The federal theological tradition has termed this God’s trinitarian decision to create the world, interpreting it as God’s inner-trinitarian covenant. […] For it is in this eternal covenant of the Trinity, a covenant made for creation and glorification, that the self-determination of the Father, Son, and the Spirit takes place; and this self-determination, as self-limitation, means making room for creation and making possible the liberty of the non-divine image of God in God.[4]

The One True God exists as a God-in-covenant who creates in order to institute relationships with creation.  God the Almighty Parent fashions the universe in covenant with the Word (Son) and the Breath (Spirit) of God.  Biblical descriptions of God the Parent portray the first person the Trinity as having both maternal and paternal attributes.  Leonardo Boff notes that the Council of Toledo declared that “we must believe that the Son is begotten or born from the womb of the Father”; he adds that “the Father in the begetting of the Son and breathing-out (with the Son) of the Holy Spirit, can also be called Mother.”[5] The Genesis accounts of creation describe the labor pains of the Creator.  Evans comments, “In fact, a rereading of the Genesis 2:4-7 account of creation suggests a God who breathes the breath of life into the new-born cosmos, clearing the mucous from its air passages and enabling the created order to breathe on its own.  This is a womanist trope for the bringing into existence which did not exist before, of giving life, of bonding, of caring.”[6] The relationship between Triune God and God’s creation is free and open because God first decided to freely associate Godself with the world.

African-American Christians affirm God as creator by insisting that God ‘makes a way out of no way.’  The doctrine of creation ex nihilo serves as a description of God’s life-giving omnipotence.  Baker Fletcher observes:

God who “makes something out of nothing […] is like the poor mothers of the globe, who with other women in their families or communities pull a scarcity of resources together to produce a context of sustenance for their young.  God is like those who survive cities torn apart by hurricanes with nothing but the clothes on their back and a scarcity of resources, if any to begin life anew.  The very power of renewing life, individually and collectively, is a divine gift received from a God of courage and grace.”[7]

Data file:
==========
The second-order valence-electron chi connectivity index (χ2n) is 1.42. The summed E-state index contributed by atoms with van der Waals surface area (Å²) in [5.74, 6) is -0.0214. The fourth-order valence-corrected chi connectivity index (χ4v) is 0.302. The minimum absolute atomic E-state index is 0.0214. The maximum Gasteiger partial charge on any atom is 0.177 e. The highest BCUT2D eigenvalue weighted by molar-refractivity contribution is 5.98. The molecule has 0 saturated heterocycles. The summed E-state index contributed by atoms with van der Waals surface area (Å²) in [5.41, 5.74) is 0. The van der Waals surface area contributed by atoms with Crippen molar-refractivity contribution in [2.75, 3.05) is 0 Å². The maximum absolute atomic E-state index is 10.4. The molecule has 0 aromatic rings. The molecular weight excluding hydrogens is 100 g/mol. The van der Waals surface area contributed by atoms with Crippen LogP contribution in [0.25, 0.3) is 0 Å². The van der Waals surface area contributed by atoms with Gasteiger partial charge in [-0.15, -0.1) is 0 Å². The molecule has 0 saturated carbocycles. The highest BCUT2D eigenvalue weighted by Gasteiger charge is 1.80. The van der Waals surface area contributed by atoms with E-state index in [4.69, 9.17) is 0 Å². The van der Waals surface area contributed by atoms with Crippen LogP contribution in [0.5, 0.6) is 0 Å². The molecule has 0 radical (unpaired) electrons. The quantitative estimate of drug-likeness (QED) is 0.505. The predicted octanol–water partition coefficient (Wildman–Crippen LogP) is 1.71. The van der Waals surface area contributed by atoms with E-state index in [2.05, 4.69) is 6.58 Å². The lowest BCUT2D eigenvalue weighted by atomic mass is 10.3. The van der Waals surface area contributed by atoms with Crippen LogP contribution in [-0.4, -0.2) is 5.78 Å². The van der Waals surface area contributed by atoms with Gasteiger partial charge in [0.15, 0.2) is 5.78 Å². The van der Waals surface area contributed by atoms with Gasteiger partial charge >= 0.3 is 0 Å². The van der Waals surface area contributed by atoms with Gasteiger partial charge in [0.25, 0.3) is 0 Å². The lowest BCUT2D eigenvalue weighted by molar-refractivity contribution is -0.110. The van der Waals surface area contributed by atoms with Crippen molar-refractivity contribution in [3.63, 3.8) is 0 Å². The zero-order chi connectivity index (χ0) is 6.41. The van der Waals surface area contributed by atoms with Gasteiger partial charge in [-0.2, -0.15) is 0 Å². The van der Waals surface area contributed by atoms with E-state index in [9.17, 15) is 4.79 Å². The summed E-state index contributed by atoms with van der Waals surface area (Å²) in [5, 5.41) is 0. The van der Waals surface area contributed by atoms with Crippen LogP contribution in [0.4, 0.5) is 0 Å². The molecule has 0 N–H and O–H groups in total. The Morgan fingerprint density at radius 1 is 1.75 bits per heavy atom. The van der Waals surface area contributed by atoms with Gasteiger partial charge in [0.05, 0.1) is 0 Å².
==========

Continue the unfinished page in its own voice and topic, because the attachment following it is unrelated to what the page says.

The fact that God generated all of creation from nothing means that God was impoverished of relationships outside of the immanent Trinitarian covenant.  God’s poverty of fellowship with the Other prior to creation points toward a Creator who prefers a special relationship with those whom society deprives of communion–the marginalized and the undesirables of this world.  In this way, God’s election of the humiliated occurred before the act of creation; in the lack of relationship between the Triune God and the other, we discover God’s creative intent from the foundation of the world.  The Apostle Paul wrote to the Ephesians that the Trinity chose the afflicted of this world “before the foundation of the world,” according to the riches of God’s grace in order to gain the inheritance of redemption as God’s own people.[8] Lemuel Haynes recognized the inseparable bond between creation and liberation: “The deliverance of sinners is consistent with the law of God and dignity of divine government.”[9] Divine government in the 19th century New Light Calvinist rhetoric referred to the Creator’s character as God was in the beginning.  God the Parent Almighty is also redeemer because the creator god of scripture cares for and provides for the creation.

[1] NRSV, Job 38:4

[2] Justo Gonzalez, The Story of Christianity Volume I, 165.

[3] Robert Wilken, The Spirit of Early Christian Thought, 104-105.

[4] Jürgen Moltmann, The Trinity and the Kingdom, 111.

[5] Leonardo Boff, Trinity and Society, 170.

[6] James Evans, We Have Been Believers, 76.

[7] Karen Baker-Fletcher, Dancing With God, 71-72.

[8] Ephesians 1:3-4, 11, 14.

[9] Lemuel Haynes “The Prisoner Released.” In The Life and Character of Rev. Lemuel Haynes, 235.